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Realty Income formula keeps it on steady ground

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This may not be the best time to own retail properties, but Escondido-based Realty Income Corp. has been working on a successful formula for decades.

Unlike the big mall owners -- such as General Growth Properties, which recently filed for Chapter 11 bankruptcy protection -- Realty Income (NYSE: O) sticks to buying generally smaller, single-asset properties that tend to fare much better during a recession.

The firm posted $30.08 million in net income on $82.89 million in revenues for the quarter ended March 31.

This was compared with $29.76 million in net income on $82.68 million in revenues for the same period a year ago.

Last year, the Escondido REIT posted $131.84 million in net income on $330.2 million in revenues. That was compared to $140.4 million in net income on $294.31 million in revenues in 2007.

The firm has zero debt maturing until 2013 -- the only one of the top 15 real estate investment trusts in the country based on revenues that finds itself in such a position.

Simon Property Group, (NYSE: SPG), in comparison, reportedly the nation's largest REIT, has more than $8.59 billion in debt maturities between now and 2011.

"And we have no mortgages on any of our properties," said Thomas Lewis, Realty Income CEO.

Lewis added that in 2008, when most REITS were cutting or eliminating their dividends, his firm raised its dividend five times, "and once this year."

"Our properties are also generating $2.40 for every dollar that's paid us in rent," Lewis added.

This during a time when property acquisitions have been put on hold until the economy improves.

While about 20 percent of the of the REIT's 2,348 retail properties are restaurants. most are of the fast food variety -- a segment that tends to keep faring well right through downturns.

Realty Income's sit-down restaurants haven't been quite as successful, but even when Buffet Holdings Inc. filed Chapter 11 a couple of years ago, most of the eateries, which include HomeTown Buffet and other restaurants, were alright.

"We had 116 HomeTown Buffets in our portfolio. Of those, the keys were only handed back in 12 of the cases," Lewis said. "All the rest were profitable."

Incidentally, Buffet Holdings announced Tuesday that it had successfully emerged from Chapter 11.

Lewis added that in an effort to shift away from vulnerabilities, Realty Income sold about $29 million worth of restaurants last year.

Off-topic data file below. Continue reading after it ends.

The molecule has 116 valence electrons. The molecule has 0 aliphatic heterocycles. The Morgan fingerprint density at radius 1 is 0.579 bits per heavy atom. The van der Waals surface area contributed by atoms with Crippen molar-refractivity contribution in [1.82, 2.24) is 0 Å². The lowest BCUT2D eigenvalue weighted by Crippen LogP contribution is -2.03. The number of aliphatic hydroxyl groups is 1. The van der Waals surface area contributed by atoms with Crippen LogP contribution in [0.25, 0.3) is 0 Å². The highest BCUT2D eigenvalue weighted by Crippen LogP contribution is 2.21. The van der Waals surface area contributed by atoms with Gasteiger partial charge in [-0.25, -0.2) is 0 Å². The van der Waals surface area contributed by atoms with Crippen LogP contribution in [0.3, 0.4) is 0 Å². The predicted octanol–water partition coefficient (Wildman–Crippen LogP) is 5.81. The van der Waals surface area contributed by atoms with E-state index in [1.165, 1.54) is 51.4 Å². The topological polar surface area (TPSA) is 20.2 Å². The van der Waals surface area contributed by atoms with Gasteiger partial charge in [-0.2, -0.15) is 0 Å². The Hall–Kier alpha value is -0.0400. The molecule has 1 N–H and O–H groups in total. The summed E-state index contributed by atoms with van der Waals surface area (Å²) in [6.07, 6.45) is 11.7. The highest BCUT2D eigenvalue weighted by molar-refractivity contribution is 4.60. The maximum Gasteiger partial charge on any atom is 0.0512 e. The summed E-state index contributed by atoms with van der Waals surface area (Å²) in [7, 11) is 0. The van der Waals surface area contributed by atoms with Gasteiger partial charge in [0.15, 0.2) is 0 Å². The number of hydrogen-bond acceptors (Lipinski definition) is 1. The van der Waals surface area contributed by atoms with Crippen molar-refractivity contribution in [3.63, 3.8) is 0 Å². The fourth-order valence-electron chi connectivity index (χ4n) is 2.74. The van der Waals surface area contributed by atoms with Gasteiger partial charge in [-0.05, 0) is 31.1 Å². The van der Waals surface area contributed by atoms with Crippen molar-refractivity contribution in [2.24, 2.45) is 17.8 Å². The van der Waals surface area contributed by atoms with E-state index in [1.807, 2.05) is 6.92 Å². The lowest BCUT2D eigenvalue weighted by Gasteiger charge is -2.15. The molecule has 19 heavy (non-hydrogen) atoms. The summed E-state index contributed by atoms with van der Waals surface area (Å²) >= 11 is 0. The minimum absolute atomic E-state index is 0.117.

Lewis said he did have to reduce some of the rents on the HomeTown Buffets, but added that his firm will still receive 87 cents on the dollar off these rents.

Convenience stores such as 7-Eleven, which like fast food restaurants, have also tended to fare better during downturns than many other retailers, amount to 16.4 percent of the portfolio.

This is not to say that Realty Income is immune if things in the restaurant industry and convenience store sector go bad for a long period.

"A downturn in either of these industries, whether nationwide or limited to specific sectors of the United States, could adversely affect our tenants in these industries, which in turn could have a material adverse affect on our financial position, results of operations and our ability to pay the principal of and interest on our debt securities and other indebtedness and to make distributions on our common stock and preferred stock," the company said in a release.

Theaters, which account for 9.1 percent of Realty Income's total portfolio, also could be vulnerable in the downturn if people rent movies or otherwise stay home instead.

Lewis doesn't seem too worried, however, given that most of the firm's other assets are in goods and services that people must have.

Child care facilities, which have been a main staple since Realty Income was founded a generation ago, still account for 7.5 percent of the total. This is an example of a service that is hard to do without.

Not every sector is a favored asset class. For example, automobile dealerships make up 3.1 percent of the portfolio, but here again, Lewis suggests other retailers should pick up the slack.

People may not be buying automobiles, but they will need new tires at some point. This segment accounts for 6.8 percent of the total, and automotive service adds another 4.7 percent.

"We have 30 different retail concepts," Lewis said.

This scattershot formula seems to have worked. In 40 years of existence, Realty Income claims it has never ended a year with an overall occupancy of worse than 97 percent.

The firm finished the first quarter with an average occupancy that was slightly lower than that at 96.4 percent.

Along with high occupancies, the company also has had good timing. The firm locked in a $355 million Wells Fargo/Bank of America credit facility in the middle of last year, only a couple of months before the economy went into a tailspin.

The company was founded in 1969 and has been publicly traded since 1994.

Realty Income's stock price, which has traded between a high of 34.86 and a low of 14.25 during the past 52 weeks, has been trading around the $22 level in recent days.

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